As far as:

Despite tough controls on weapons, Indians own about 40 million guns, the second-highest number in the world. Of those, 85% are unregistered Saturday-night specials involved in 90% of firearm homicides.


Point 1 -- The number of 40 million guns owned ranks India as the second-highest nation in gun ownership. A population of 1 billion makes India the second highest in population. Would not one expect the second most populous nation to have the second most guns? Why, then, is the 40 million a significant statistic? The article certainly fails to explain that significance. The mentality behind the statement is that ownership alone is directly proportional to some sort of demonic nature in the owners of the guns, legal or not -- hardly an attitude that confirms the article's penetrating discovery of facts, is it?

Point 2 -- Making the laws more strict for legal gun owners is certainly curbing violent activities of illegal owners, isn't it?

Regarding this:

We are tending toward a more global society. Indians success, or failure to secure gun rights will impact the gun owners in more countries besides India. The LA Times recognizes that...


I see the global society being quite successfully influencing North Korea and Iran (note: sarcasm intended), just as it was 70 some years ago in the cases of Japanese aggression toward China and Italian aggression toward Ethiopia. This holds true for the LA Times, whose effect on Castro and Cuba has been as effective as the barking of a small Pekinese. Hardly something to worry about, in other words.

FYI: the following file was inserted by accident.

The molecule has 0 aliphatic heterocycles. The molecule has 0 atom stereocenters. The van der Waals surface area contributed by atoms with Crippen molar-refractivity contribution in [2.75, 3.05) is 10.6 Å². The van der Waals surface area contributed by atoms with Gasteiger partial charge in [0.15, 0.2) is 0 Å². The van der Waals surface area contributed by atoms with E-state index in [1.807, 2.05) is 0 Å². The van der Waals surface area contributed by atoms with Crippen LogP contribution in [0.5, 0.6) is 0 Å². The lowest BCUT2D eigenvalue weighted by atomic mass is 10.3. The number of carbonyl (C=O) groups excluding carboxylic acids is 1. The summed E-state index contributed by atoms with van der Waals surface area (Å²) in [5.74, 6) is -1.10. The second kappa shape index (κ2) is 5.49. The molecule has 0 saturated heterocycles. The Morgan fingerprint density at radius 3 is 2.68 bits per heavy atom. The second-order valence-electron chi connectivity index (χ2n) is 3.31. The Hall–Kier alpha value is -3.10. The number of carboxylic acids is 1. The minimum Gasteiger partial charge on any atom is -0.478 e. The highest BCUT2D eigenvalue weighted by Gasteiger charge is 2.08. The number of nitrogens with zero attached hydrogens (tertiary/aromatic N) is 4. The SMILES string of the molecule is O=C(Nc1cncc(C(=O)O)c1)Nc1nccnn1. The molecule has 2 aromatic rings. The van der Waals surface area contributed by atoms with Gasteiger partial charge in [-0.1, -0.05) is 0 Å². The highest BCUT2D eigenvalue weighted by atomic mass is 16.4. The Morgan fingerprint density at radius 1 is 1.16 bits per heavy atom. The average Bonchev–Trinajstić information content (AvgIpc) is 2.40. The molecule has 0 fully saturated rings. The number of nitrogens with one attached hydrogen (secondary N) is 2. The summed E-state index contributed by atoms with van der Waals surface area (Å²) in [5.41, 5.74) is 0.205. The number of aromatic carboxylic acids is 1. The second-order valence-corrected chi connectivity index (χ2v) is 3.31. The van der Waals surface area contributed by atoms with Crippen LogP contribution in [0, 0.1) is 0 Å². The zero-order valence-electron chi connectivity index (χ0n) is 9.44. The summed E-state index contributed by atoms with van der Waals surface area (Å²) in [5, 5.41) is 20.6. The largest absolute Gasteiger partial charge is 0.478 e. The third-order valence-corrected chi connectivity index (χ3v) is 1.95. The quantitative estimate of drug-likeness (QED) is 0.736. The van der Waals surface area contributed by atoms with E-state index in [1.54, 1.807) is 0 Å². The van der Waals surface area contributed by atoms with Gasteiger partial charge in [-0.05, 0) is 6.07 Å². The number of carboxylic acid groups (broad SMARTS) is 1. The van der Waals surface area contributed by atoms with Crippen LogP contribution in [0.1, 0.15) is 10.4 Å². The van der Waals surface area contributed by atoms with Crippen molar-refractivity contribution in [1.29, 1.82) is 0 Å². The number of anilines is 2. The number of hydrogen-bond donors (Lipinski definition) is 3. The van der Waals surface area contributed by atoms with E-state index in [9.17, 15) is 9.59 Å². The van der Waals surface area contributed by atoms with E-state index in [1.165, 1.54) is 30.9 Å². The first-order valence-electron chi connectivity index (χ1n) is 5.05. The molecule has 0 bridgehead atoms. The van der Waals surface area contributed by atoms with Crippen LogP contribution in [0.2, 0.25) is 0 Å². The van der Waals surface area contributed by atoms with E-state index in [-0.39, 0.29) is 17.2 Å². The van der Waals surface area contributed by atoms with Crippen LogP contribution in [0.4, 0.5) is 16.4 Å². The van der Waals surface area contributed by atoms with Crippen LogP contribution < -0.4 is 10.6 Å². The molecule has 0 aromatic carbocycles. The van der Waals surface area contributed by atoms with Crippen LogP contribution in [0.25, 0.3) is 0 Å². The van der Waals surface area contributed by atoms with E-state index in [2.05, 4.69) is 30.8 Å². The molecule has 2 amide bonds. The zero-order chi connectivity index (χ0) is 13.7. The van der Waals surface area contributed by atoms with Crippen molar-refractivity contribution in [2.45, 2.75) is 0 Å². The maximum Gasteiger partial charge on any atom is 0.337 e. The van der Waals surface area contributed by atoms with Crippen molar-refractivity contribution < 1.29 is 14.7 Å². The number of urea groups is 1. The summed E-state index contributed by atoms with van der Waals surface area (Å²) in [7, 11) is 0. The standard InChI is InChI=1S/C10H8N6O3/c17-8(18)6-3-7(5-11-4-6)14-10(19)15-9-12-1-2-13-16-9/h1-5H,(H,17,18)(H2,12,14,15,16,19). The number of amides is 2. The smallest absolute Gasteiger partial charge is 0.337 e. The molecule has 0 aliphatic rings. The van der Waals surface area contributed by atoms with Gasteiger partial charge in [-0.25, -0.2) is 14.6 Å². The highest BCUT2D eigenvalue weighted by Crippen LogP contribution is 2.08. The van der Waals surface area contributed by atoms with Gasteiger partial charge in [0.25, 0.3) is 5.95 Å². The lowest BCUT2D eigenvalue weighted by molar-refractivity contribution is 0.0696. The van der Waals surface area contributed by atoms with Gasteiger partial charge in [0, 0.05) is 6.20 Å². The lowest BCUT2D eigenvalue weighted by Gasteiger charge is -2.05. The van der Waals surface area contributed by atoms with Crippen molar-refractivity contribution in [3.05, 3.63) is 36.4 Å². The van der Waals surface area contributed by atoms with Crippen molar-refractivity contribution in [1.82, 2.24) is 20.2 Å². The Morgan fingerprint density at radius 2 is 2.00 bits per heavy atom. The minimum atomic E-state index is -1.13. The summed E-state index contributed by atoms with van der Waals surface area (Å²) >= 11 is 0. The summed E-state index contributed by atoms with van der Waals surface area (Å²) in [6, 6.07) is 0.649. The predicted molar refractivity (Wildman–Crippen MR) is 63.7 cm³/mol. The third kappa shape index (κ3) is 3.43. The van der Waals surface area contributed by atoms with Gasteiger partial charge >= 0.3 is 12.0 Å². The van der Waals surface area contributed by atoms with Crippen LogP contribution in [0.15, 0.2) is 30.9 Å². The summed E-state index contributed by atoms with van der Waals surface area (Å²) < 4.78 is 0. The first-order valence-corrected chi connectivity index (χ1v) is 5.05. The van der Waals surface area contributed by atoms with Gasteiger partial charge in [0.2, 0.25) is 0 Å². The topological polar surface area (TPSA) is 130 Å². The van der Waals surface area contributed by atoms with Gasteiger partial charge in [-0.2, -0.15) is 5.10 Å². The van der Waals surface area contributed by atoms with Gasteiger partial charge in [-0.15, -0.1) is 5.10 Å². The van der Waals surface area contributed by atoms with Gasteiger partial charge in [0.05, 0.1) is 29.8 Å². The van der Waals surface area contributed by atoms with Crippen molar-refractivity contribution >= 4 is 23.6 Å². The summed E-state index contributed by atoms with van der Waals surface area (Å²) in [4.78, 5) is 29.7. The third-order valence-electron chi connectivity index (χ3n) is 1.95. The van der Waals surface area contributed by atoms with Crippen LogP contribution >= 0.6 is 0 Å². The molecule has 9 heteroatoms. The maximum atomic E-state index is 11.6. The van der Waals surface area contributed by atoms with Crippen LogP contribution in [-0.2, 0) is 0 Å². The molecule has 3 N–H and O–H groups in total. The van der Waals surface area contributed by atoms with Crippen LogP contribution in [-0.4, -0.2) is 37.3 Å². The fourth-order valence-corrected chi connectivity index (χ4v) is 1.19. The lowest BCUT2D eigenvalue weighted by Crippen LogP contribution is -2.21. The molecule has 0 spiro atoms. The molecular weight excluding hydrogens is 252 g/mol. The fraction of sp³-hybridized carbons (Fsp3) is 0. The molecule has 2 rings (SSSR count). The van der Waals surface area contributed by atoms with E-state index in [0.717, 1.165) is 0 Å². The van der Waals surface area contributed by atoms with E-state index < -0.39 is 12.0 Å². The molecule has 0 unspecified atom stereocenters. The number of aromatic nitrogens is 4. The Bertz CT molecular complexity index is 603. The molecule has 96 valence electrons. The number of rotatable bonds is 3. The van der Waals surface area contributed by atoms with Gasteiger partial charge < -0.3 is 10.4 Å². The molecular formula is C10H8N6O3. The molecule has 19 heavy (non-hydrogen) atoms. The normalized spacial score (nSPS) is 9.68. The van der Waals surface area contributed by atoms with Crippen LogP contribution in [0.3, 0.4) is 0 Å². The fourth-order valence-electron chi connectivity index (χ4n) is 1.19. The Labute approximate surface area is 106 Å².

My take on this issue is that, at the bottom line, we have Binalakshmi Nepram, secretary-general of Control Arms Foundation of India saying:

It is a wrong perception that one needs a gun for security.


On the other hand, we have bank manager Jagdeep Singh, who likes to tuck his licensed pistol under his shirt on car trips over lonely roads, having used it successfully in the early 1990s to fight off several attackers, saying this:

"I have two good-looking daughters," he says, "another reason I keep a gun."


Mr. Nepram is clearly trying to sell a kettle of fish that is obviously false and unsupported, and even lacks relevance to the person who is threatened, like Mr. Singh. An effective policy will be to enact laws that deal effectively with antisocial elements, rather than forcing honest citizens wishing to protect themselves into the ranks of criminals.
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Re: LA Times takes a dim view of gun ownership in India

Postby Corjack » Wed Feb 22, 2012 1:16 am

Half the 4.96 per 100,000 homicides in the US, are bad people, killing other bad people, and should be factored in as a positive thing. The percentage of good people, killing other good people is very low, just as it would be in India, or anywhere else, that the majority of folks, are very good people.